Living and dying in Spain

Living and dying in Spain main image

The freedom of movement within the European Union has made it easy for Brits to take jobs to live and work in Spain. Retirement to the sun and easy living in Spain is also something chosen by many British expats.   

Although the Brexit decision to withdraw from the EU has now been made, it is unlikely that changes to the freedom of movement and the lives of British residents in Spain is likely to change any time soon.   

So, the living is easy – but what if you happen to die whilst you are living in Spain?   

Death in Spain   

The short answer is that dying in Spain is for official purposes, a rather different – and potentially far more complicated – process than it is in the UK. And those complications come at a time when your family is already struggling to come to terms with their grief at your death.   

Just how complicated the official procedures are likely to be are set out in a publication by the Foreign and Commonwealth Office (FCO) providing Bereavement Information for Spain. The principal differences to official procedures might be summarised as follows:

  • rather than identification by the next of kin, the identity of the deceased is more usually established with reference to documents such as a passport or driving licence
  • in case of any doubt as to identity, DNA testing or requests for assistance from foreign police forces may be made – and this make take several months to complete
  • the law requires the body to be embalmed or preserved within 48 hours of the death – and since embalming is required if the body is to be taken out of the country, this is the method typically chosen
  • if the remains are to be repatriated, the necessary documentation is required and may take 8 to 10 days to arrange
  • if the remains are not going to be repatriated, local funeral directors also need to be instructed to carry out a burial service or cremation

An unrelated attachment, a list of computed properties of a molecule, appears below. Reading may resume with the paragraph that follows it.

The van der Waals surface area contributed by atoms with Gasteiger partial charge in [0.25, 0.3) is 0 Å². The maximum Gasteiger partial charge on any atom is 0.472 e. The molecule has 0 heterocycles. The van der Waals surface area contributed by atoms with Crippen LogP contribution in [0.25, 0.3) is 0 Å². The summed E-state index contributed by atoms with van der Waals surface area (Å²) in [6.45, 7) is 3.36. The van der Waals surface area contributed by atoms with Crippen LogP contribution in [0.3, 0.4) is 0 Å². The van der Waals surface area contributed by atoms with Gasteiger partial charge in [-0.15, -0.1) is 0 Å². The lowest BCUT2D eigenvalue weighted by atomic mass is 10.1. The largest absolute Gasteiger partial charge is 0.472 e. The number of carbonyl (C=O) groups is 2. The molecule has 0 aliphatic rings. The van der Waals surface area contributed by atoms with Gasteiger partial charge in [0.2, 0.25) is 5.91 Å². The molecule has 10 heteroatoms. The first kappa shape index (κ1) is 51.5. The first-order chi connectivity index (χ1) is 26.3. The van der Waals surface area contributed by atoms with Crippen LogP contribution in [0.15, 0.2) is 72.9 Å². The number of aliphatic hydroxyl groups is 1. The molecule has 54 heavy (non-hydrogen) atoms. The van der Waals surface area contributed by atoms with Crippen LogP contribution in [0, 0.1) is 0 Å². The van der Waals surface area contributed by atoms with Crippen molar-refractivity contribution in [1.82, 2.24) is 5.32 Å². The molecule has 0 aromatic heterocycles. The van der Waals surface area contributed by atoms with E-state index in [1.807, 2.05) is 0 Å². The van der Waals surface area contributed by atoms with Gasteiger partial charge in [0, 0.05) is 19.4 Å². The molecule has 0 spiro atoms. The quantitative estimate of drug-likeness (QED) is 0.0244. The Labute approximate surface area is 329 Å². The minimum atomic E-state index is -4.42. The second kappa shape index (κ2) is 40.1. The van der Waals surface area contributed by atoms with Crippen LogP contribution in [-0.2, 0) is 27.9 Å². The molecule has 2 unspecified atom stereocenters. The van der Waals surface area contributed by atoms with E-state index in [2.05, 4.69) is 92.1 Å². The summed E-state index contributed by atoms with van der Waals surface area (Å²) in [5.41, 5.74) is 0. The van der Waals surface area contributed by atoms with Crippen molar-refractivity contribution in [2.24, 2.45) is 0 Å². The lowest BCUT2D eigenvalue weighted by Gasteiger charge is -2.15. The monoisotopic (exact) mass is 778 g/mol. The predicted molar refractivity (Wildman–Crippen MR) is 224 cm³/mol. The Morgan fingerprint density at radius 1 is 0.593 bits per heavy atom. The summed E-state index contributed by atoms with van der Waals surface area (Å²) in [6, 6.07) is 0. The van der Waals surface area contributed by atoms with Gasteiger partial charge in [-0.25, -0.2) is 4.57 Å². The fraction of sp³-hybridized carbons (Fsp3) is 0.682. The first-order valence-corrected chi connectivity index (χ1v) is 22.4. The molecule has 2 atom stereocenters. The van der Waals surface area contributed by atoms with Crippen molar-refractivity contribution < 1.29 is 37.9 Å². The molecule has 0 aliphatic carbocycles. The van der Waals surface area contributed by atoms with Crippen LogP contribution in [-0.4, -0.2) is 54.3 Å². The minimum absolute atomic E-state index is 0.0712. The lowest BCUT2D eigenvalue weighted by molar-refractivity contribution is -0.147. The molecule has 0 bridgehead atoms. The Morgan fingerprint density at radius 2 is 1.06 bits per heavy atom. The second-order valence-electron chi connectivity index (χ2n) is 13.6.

• “burial” in Spain is typically in an above-ground enclosed space known as a columbarium niche
  • cremation practices are broadly similar to those found in the UK.   

Although the British consular service is able to provide a certain amount of advice regarding the death of a relative abroad, there is clearly still a lot you need to organise yourself – and all in a foreign language with which you may be completely unfamiliar.   

You also need to be aware that your bank account and assets may be frozen, meaning your next of kin will not have ready access to the money needed to organise a funeral.   

Your loved ones may avoid all of these difficulties – and likely heartache – if you buy a prepaid funeral plan to turn to if you die in Spain.   

With such a plan in place, the only action which needs to be taken if you or a loved one dies in Spain is to let the local representatives of the company know – and they take care of all of the documentation and paperwork, ensuring that the last wishes of the deceased and their family are respected.   

What is more, immediate cover is available, regardless of your age or health, you pay for all the funeral arrangements at today’s prices and the plan guarantees that these cover the funeral arrangements that may become necessary. 24-hour support is provided by British, English-speaking representatives in Spain.      

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